Sunday, June 15, 2008

Free and Flush, Russians Eager to Roam Abroad

One of the most enduring changes in the lives of Russians in recent years has occurred not in Russia itself, but in places like this coastal region of Turkey, where an influx of Russian tourists has given rise to a mini-industry catering to their needs. A people who under Communism were rarely allowed to venture abroad, and then lacked money to do so when the political barriers first fell, are now seeing the world. And relishing it.

There is perhaps no better symbol of the growth in Russian tourism than the very resort where Ms. Kasyanova was staying, the Kremlin Palace Hotel, a kind of Las-Vegas-does-Moscow-by-the-shore extravaganza whose buildings are replicas of major sights at the Kremlin complex and nearby neighborhood. Why go to any old spot when you can frolic by the pool while gazing at the reassuring onion domes of a faux St. Basil’s Cathedral? (No need to bundle up against the cold, either!)

Ms. Kasyanova, 51, a health-care aide from the Kaluga region, 125 miles southwest of Moscow, has been to Egypt, Hungary and Turkey in the last few years and has Western Europe in her sights. For her and other Russians interviewed here, foreign travel reflects not just Russia’s economic revival under Vladimir V. Putin, but also how the country has become, in some essential ways, normal.

If you have some time and a little money, you can travel. Just like everyone else in the world.

“It is now so easy — buy a package tour for $800, and here we are, in paradise,” said Ms. Kasyanova, who, like many Russians here, was amused by the resort’s trappings but also interested in exploring the mountains and other places nearby. “It speaks of the high standard of life in Russia, of the improvement in life in Russia.”

The Russians are coming from all over. At the local airport here, the arrivals screen was like a primer in Russian geography, with charter flights from Moscow, Rostov-on-Don in the south, Kazan in the center, Novosibirsk in Siberia and other cities in between.

The number of Russian tourists visiting countries outside the former Soviet Union grew to 7.1 million in 2006, the last year statistics were available, from 2.6 million in 1995, according to the Russian government.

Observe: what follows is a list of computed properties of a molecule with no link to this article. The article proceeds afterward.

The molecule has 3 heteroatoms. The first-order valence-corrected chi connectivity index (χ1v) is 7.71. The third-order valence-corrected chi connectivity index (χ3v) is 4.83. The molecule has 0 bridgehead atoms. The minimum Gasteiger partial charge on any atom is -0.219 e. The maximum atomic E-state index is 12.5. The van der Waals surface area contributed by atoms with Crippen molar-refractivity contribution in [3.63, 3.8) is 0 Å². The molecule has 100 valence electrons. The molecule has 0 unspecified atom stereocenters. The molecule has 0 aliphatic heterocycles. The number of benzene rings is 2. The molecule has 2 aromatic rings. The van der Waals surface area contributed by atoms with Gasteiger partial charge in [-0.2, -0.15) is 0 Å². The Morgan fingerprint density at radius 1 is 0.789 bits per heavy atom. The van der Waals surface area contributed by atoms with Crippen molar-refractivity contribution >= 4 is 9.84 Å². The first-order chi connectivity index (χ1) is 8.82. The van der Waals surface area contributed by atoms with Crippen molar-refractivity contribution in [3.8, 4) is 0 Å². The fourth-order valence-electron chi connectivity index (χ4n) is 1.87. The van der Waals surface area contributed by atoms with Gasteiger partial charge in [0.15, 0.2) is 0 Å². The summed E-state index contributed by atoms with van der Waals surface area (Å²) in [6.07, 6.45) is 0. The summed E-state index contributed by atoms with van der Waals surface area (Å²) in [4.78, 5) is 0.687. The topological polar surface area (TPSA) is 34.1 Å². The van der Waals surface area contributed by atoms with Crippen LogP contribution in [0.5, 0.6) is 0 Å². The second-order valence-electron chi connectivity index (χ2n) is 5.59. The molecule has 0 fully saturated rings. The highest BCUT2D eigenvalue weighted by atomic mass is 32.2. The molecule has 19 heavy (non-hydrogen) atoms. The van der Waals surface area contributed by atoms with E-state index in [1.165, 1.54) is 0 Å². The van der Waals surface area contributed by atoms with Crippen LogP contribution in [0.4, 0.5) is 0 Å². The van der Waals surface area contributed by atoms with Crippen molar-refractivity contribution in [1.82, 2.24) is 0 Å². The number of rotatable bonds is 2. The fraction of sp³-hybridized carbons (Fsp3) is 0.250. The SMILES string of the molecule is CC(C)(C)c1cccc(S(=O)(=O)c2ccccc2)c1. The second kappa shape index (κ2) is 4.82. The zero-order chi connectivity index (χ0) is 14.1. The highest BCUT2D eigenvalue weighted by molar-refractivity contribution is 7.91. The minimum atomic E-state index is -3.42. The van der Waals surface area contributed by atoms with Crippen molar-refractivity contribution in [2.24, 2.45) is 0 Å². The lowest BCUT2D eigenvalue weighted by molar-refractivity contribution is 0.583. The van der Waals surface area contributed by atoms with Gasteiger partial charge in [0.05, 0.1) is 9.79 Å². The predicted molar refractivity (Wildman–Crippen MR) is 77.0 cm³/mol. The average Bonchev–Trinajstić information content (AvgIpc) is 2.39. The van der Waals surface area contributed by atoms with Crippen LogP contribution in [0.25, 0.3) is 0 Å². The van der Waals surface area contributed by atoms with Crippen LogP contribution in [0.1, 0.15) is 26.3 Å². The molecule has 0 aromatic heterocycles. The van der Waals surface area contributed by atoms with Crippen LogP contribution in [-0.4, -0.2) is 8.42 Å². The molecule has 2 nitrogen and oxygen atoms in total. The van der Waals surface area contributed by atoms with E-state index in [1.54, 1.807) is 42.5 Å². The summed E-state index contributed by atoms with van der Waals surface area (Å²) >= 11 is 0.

A record 2.5 million Russians visited Turkey in 2007, up 33 percent from 2006, Turkish officials said. Only Germany, that paragon of European wealth, sends more tourists to Turkey. (By contrast, in 1988, a few years before the collapse of the Soviet Union, all of 22,000 Soviet citizens visited Turkey.)

The Russian tourism boom is happening as new low-cost airlines in Europe have spurred a sharp increase in tourism across the Continent. But for the Russians, the chance to travel is especially prized.

For the first time in Russian history, wide swaths of the citizenry are being exposed to life in far-off lands, helping to ease a kind of insularity and parochialism that built up in the Soviet era. Back then, the public was not only prevented from going abroad; it was also inculcated with propaganda that the Soviet Union was unquestionably the world’s best country, so there was no need to leave anyway.

People who desired foreign travel in Soviet times typically had to receive official approval, and if it was granted, they were closely chaperoned once they crossed the border. Even before they left, they often were sent to classes to be indoctrinated in how to behave and avoid the perils of foreign influence. Those who were not in good standing with the party had little chance of going.

The controls on travel were particularly onerous given Russia’s long and dark winters.

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